Usually, we don’t believe we’re able of doing something until we have done it. Yet it’s so hard to get ourselves to do something that we don’t believe we can do. It’s ironic, to say the least.
When it comes to goal-setting, the advice that’s normally given is to write down your goals, make plans and give yourself habits and systems to follow to reach those goals. Or something along those lines. The role of self-image in all of this gets rarely talked about. But it’s a crucial one. Everything indeed starts with how you see yourself, and what you believe you’re capable of.
In this article, we’ll talk about the three main ways to change your self-image, which I suggest combining and experimenting with. Think of it as an ongoing process, and don’t put too much pressure on yourself trying to get everything right. Test out things, have fun getting to know your mind and notice the wonders it’s capable of.
With that being said, let’s move ahead.
1. Journaling & Thoughts-Downloading
Thoughts-downloading is a technique I’ve heard from Brooke Castillo (her podcast “The Life Coach School Podcast” link is life-changing, go listen to it).
It basically consists in writing down everything you’re thinking at that exact moment. It’s a bit like meditating, except you’re writing everything down. And that’s what makes it so uncomfortable. Because you might not like what you realize you’re thinking. But it’s all worth the effort, I promise.
Indeed, it’s extremely eyes-opening. You’ll get an in-depth inside look at the core issue — or issues — that are stopping you from doing what you’re trying to do.
Let’s say you want to write a novel and to reach this goal you need to dedicate 30 minutes a day to writing. Yet you find an excuse every time, and really can’t get yourself to do what you know you should do. Well, ask yourself: “why am I not writing today?” and then write down everything that comes to mind. Set a 10m timer and keep going until it rings. You’ll be surprised by the answers your mind comes up with.
You might be tempted to perform this exercise in your mind. Please don’t. That’s exactly what we’re trying to avoid. We want to get those thoughts out on the paper so we can analyze them in full light. The value of writing stands in the fact you’re forcing yourself to articulate the problem. And by doing so, you expose the true reasons behind your behavior.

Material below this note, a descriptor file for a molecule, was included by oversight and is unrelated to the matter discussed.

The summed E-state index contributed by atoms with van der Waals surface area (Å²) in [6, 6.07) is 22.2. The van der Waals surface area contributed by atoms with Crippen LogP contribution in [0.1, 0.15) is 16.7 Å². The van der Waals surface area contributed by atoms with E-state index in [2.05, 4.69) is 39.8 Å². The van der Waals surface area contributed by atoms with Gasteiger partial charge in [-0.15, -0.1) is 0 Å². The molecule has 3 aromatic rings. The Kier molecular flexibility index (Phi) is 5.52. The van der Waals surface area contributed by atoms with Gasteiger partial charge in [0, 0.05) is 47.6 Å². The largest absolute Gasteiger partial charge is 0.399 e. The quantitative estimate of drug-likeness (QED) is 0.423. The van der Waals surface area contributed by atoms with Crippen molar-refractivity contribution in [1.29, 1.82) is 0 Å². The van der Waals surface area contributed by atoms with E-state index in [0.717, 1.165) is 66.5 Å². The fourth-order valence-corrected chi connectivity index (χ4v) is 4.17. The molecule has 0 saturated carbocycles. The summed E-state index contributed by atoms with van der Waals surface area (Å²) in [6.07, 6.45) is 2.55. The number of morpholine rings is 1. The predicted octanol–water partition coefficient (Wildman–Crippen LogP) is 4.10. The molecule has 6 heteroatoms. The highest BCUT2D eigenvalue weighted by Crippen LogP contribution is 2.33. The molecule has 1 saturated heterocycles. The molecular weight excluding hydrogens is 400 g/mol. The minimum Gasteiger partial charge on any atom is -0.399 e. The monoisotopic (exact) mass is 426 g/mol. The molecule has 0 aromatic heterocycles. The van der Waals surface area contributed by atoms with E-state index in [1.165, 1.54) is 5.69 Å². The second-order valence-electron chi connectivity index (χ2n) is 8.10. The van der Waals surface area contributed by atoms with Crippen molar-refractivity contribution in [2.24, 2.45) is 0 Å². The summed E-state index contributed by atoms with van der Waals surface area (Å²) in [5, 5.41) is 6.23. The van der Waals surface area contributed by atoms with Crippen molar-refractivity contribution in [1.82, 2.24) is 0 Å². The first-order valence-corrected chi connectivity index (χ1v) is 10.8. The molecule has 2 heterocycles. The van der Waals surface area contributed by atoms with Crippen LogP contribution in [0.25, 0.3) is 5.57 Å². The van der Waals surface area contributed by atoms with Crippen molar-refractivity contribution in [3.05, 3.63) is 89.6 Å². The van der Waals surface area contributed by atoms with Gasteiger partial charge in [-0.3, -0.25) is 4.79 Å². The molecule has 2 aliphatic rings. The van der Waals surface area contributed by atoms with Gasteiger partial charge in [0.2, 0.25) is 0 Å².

An alternative is to journal, which is more or less the same. I guess you might say the thoughts-download is a journaling method.
Many people suggest affirmations as a main step in the process of changing your self-image.
Personally, during my experience with them, I haven’t really found any benefit. But I’ve seen them do wonder for some people, so I just feel it’s fair to mention them.
Maybe a better — and more effective — version of affirmations are neutral affirmations. Let’s briefly explain the difference with an example.
An affirmation is: “I am a great novelist and enjoy writing 1 chapter everyday” (I’m referring to the case mentioned in point #1)
A neutral affirmation is: “I am capable of sitting down everyday, even if it’s just a word” or “sometimes I can write a chapter”.
I don’t believe there are real rules to pick your affirmations. It really depends of what resonates with you and your personal situation, so most of the time you just need to experiment and see. However, my personal suggestion is to start with neutral affirmations and progress to “regular” ones after a while. I also recommend reading real stories of other people’s experiences with affirmations, to form your own opinion about them.
3. Change Perspective
When we find excuses for not doing something, that’s usually a way to shut out mind off. See, our brain is a problem-solving machine. If you give it a question, it’ll try to answer it.
But when you repeat the same phrase over and over again, it can’t do anything but start believing it. That’s how it’s built.
So whenever you’re thinking:
“this is not for me”
“I can’t do it”
“I can’t afford it”
“I’m too busy”
your brain can’t do anything but believe these affirmations. It takes them as facts, when they’re not. Instead, consider giving it something else to think about. Maybe you really do feel tired and like you can’t write an entire chapter for your novel. That’s okay. But maybe you can figure out a creative way to carry on with your habit that doesn’t involve sitting down and typing words on your keyboard. This is how I started recording myself all the time and writing waaay more articles.
Just let your brain do what it was designed for: thinking. Solving problems. Remember there are multiple ways to reach the same goal.
One Last Thought on Self-Image
I used to think exercising everyday was just not my thing.
“It’s just that I like eating too much”
“I’m too busy”
“I have to study…I’m so tired right now”
“I worked so hard today, I deserve a break”
And the list went on and on. I can’t even believe I do exercise everyday now, and I even enjoy it. Crazy, right?! And it happened quite fast, to be honest. I thought it had to be this extremely draining process of just forcing myself to do it everyday until it became second nature, or at the very least an habit. Yet everything I changed had to do with my mindset and perspective on the topic and situation. I started by telling myself I didn’t have to exercise for 30 minutes, 5 were enough, as long as I was doing it everyday. And when I just couldn’t — not even 5 minutes — I didn’t make it mean anything about myself. I just had a bad day. Slowly I started thinking of myself as someone that exercises and likes doing it. And that’s where I’m at right now.
I’m telling you because your transformation doesn’t have to take long, either, maybe that’s just another myth you should stop believing…